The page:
Living on the coasts (first Northeast, then West), for most of my life I was unaware that there exists a cornbread divide, a culinary Mason-Dixon line separating the North from the South. Apparently Southern cornbread, cooked in an iron skillet (and sometimes fried afterwards), is dense and moist, with a crunchy crust. But most notably, it tends to be made without sugar- if it’s sweet, it’s not cornbread, at least according to Southern purists. In the North, on the other hand, cornbread tends to be lighter and sweeter, made with sugar or molasses. So-called “Yankee cornbread” is usually made with yellow cornmeal, as opposed to the white cornmeal most popular in the South. I’m a Northerner, as far as my geographical roots go, but growing up in in the middle of Manhattan, I can’t say that cornbread was a major part of my upbringing, so I’ve remained blissfully neutral as far as the controversy goes.
Heading to a Super Bowl party last Sunday, I got the urge to bring homemade cornbread along, but what sort? It was a group of grad students, which immediately suggests they’d be happy to eat almost anything homemade, but even so, knowing that some had spent time in the South while others hailed from the North, it was unclear which sort to make. Beyond that (and more importantly, in my mind), I figured some would want to slurp up meaty sauces with their cornbread, while others might prefer it with my homemade Gaviota strawberry preserves from the summer. So I needed a cornbread that would suit both salty and sweet accompaniments.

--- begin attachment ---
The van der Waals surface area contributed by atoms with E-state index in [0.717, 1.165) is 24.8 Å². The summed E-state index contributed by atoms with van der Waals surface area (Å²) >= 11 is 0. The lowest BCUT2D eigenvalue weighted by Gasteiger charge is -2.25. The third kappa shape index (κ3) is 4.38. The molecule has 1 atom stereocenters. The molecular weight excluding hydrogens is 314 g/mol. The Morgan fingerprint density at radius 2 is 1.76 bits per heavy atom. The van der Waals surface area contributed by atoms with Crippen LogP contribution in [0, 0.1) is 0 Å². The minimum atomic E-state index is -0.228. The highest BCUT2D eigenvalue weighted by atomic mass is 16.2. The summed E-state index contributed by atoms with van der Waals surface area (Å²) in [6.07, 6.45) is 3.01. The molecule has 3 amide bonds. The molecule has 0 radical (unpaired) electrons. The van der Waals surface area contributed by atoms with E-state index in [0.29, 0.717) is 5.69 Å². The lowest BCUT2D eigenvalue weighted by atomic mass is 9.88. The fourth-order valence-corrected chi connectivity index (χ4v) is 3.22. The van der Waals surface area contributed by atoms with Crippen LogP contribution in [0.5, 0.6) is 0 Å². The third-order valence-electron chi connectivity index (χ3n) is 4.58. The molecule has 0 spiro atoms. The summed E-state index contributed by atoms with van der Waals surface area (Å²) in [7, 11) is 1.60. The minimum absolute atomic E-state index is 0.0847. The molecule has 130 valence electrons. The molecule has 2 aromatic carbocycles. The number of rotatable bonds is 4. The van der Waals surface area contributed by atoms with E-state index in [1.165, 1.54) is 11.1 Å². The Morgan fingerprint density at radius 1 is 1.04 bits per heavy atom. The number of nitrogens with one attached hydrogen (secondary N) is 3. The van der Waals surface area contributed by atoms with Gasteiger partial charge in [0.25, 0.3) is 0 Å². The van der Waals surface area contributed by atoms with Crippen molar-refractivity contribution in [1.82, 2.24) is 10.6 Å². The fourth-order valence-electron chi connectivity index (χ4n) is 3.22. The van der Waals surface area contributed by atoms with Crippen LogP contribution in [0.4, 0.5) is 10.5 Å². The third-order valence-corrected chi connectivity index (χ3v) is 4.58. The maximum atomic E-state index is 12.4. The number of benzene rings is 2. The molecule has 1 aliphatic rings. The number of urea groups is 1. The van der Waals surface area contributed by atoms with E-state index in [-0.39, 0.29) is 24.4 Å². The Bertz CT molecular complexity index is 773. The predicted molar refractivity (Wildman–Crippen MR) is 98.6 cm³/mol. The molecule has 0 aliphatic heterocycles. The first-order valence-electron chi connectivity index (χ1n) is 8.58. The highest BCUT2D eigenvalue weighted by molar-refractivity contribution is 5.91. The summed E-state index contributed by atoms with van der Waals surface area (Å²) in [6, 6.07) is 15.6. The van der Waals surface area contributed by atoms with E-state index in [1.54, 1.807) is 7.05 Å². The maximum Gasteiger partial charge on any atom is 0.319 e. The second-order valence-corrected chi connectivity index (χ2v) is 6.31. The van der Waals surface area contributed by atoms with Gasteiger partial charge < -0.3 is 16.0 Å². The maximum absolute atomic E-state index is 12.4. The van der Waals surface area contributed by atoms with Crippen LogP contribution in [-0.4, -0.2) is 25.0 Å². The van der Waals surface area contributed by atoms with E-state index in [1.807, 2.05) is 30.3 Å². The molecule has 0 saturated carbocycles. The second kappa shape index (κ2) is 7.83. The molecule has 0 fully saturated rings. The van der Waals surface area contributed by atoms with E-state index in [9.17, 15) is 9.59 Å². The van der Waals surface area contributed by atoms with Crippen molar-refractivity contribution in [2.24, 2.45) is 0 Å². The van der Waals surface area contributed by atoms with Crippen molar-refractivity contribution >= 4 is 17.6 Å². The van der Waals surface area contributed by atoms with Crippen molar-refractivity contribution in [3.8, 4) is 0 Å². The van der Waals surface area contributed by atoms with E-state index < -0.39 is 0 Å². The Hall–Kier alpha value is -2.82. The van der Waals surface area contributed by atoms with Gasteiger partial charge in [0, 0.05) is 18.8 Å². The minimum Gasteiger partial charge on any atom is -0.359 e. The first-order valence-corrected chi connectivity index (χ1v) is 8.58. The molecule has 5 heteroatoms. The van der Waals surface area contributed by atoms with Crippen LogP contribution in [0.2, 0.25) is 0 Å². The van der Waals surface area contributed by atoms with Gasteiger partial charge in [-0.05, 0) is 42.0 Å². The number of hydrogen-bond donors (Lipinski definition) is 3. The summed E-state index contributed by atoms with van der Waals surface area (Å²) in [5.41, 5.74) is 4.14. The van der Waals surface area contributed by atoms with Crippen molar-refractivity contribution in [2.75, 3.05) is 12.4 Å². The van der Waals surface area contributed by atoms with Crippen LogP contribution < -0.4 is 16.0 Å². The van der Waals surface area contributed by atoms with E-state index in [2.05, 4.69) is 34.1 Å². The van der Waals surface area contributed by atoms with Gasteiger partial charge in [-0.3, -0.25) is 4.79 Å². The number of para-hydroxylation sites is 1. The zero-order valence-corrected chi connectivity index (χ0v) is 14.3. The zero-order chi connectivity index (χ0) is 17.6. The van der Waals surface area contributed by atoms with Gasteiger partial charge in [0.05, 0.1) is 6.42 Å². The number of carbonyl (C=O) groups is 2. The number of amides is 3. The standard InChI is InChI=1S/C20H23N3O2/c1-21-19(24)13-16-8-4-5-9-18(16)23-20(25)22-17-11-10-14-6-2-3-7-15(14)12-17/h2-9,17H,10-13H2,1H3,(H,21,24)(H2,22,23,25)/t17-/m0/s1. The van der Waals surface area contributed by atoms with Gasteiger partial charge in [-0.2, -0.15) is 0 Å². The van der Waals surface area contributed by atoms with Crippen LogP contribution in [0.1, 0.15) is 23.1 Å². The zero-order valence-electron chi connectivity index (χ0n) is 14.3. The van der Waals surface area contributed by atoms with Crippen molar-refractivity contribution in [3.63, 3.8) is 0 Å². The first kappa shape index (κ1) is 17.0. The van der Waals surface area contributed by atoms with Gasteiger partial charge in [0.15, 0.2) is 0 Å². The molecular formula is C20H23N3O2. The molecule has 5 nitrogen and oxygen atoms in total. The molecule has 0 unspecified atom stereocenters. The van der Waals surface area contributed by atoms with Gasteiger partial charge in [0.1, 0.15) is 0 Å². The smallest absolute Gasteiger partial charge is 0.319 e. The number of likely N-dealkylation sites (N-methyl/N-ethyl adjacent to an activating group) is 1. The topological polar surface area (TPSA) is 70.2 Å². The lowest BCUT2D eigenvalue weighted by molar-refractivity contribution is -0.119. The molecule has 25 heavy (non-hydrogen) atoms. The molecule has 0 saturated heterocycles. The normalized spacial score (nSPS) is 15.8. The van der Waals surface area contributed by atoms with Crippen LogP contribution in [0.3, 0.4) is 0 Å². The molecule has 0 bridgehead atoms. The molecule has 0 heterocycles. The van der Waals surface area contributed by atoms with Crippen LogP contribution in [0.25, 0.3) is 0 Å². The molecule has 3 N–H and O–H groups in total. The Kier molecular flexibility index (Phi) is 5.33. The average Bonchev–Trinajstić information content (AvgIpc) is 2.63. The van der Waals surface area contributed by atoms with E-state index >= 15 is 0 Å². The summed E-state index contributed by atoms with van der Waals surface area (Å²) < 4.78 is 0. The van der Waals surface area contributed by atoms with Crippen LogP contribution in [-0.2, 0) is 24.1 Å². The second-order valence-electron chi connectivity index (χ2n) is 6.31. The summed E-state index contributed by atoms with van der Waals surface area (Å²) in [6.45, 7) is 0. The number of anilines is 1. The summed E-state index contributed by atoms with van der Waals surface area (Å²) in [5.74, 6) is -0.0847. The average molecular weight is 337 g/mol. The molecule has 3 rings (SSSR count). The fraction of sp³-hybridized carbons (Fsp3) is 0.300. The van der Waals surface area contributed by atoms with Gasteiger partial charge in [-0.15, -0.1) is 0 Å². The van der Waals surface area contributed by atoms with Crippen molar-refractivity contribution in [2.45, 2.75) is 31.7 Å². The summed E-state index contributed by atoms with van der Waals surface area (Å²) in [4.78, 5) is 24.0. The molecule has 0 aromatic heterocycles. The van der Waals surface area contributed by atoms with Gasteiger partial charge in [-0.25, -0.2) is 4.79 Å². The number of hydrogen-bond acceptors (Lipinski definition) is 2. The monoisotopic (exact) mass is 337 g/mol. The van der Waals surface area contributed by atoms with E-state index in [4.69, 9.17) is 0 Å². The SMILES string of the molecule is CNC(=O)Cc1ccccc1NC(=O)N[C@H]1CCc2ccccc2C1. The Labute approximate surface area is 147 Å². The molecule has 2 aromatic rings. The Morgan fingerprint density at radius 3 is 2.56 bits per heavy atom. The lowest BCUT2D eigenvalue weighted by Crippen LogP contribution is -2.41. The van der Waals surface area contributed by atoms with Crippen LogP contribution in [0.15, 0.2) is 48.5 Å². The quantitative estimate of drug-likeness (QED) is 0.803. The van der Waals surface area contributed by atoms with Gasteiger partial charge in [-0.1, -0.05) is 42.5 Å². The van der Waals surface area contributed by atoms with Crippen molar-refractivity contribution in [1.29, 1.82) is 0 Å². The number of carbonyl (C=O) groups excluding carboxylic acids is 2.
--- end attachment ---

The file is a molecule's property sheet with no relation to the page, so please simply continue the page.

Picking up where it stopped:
This recipe, found on Baking Bites, did the trick. It leans a bit towards the Yankee side, I’d say, with a hint of sugar and honey and the yellow cornmeal, but it’s not so sweet that it couldn’t be eaten alongside a big bowl of chili or other savory fare. (Which reminds me of the story of the last cornbread we had, a fabulously sweet Northern version- Dylan crumbled it into a potato-chanterelle soup only to find out later that it was made half with yellow cake mix. Soup and yellow cake…what a combination.) Indeed, the cornbread was a hit and seemed to please the entire crowd, from North to South. So if you’re a die-hard Southerner or Northerner, stick with what you love. But if you’re aiming to please a larger audience, and are looking for a happy medium (a cornbread compromise, if you will), this recipe should fit the bill.
Buttermilk cornbread (serves 12)
1 cup cornmeal
1 cup all-purpose flour
½ tsp salt
1 tbsp baking powder
½ tsp baking soda
2 tbsp sugar
1 ½ cups buttermilk
2 tbsp honey
2 tbsp vegetable oil
1. Preheat oven to 400F and lightly grease an 8-inch square pan.
2. Whisk the cornmeal, flour, salt, baking powder, baking soda and sugar in a medium bowl.
In a large bowl, beat buttermilk, egg, honey and vegetable oil until well blended. Stir in dry ingredients, mixing until no streaks remain.
3. Pour mixture into prepared pan. Bake at 400F for 23-28 minutes, until a tester comes out clean and the bread pulls away from the side of the dish slightly.